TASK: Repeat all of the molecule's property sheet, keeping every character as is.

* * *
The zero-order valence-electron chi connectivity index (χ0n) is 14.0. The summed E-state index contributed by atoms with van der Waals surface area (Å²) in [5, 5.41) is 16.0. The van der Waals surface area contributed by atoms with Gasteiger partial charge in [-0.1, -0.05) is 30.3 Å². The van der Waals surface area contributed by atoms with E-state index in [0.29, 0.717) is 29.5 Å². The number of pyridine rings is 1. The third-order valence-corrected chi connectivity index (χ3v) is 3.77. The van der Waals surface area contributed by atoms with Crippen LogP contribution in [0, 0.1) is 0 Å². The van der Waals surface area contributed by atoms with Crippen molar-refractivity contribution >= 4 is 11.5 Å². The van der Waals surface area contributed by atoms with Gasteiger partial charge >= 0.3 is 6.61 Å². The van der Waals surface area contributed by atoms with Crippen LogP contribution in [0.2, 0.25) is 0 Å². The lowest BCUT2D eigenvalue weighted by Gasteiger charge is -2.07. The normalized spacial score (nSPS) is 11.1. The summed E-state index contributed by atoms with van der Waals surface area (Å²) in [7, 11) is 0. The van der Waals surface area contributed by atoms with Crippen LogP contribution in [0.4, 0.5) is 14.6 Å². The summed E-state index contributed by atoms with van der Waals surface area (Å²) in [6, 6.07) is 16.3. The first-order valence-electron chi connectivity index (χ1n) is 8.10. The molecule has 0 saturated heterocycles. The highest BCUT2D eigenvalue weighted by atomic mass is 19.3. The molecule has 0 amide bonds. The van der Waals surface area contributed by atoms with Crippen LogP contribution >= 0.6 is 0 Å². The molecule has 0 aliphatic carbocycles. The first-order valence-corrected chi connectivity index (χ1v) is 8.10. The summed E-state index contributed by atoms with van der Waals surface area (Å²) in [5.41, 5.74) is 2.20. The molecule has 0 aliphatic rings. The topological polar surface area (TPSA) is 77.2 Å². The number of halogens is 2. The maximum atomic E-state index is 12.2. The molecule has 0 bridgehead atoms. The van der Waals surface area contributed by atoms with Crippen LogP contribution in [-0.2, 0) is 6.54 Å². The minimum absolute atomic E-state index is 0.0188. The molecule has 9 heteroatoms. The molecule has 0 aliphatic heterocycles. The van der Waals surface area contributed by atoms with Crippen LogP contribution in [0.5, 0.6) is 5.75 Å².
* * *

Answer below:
The zero-order valence-electron chi connectivity index (χ0n) is 14.0. The summed E-state index contributed by atoms with van der Waals surface area (Å²) in [5, 5.41) is 16.0. The van der Waals surface area contributed by atoms with Gasteiger partial charge in [-0.1, -0.05) is 30.3 Å². The van der Waals surface area contributed by atoms with E-state index in [0.29, 0.717) is 29.5 Å². The number of pyridine rings is 1. The third-order valence-corrected chi connectivity index (χ3v) is 3.77. The van der Waals surface area contributed by atoms with Crippen LogP contribution in [0, 0.1) is 0 Å². The van der Waals surface area contributed by atoms with Crippen molar-refractivity contribution >= 4 is 11.5 Å². The van der Waals surface area contributed by atoms with Gasteiger partial charge >= 0.3 is 6.61 Å². The van der Waals surface area contributed by atoms with Crippen LogP contribution in [0.2, 0.25) is 0 Å². The lowest BCUT2D eigenvalue weighted by Gasteiger charge is -2.07. The normalized spacial score (nSPS) is 11.1. The summed E-state index contributed by atoms with van der Waals surface area (Å²) in [7, 11) is 0. The van der Waals surface area contributed by atoms with Crippen LogP contribution in [0.4, 0.5) is 14.6 Å². The summed E-state index contributed by atoms with van der Waals surface area (Å²) in [6, 6.07) is 16.3. The first-order valence-electron chi connectivity index (χ1n) is 8.10. The molecule has 0 saturated heterocycles. The highest BCUT2D eigenvalue weighted by atomic mass is 19.3. The molecule has 0 amide bonds. The van der Waals surface area contributed by atoms with Crippen LogP contribution >= 0.6 is 0 Å². The molecule has 0 aliphatic carbocycles. The first-order valence-corrected chi connectivity index (χ1v) is 8.10. The summed E-state index contributed by atoms with van der Waals surface area (Å²) in [5.41, 5.74) is 2.20. The molecule has 0 aliphatic rings. The topological polar surface area (TPSA) is 77.2 Å². The number of halogens is 2. The maximum atomic E-state index is 12.2. The molecule has 0 bridgehead atoms. The van der Waals surface area contributed by atoms with Crippen LogP contribution in [-0.2, 0) is 6.54 Å². The minimum absolute atomic E-state index is 0.0188. The molecule has 9 heteroatoms. The molecule has 0 aliphatic heterocycles. The van der Waals surface area contributed by atoms with Crippen LogP contribution in [0.5, 0.6) is 5.75 Å².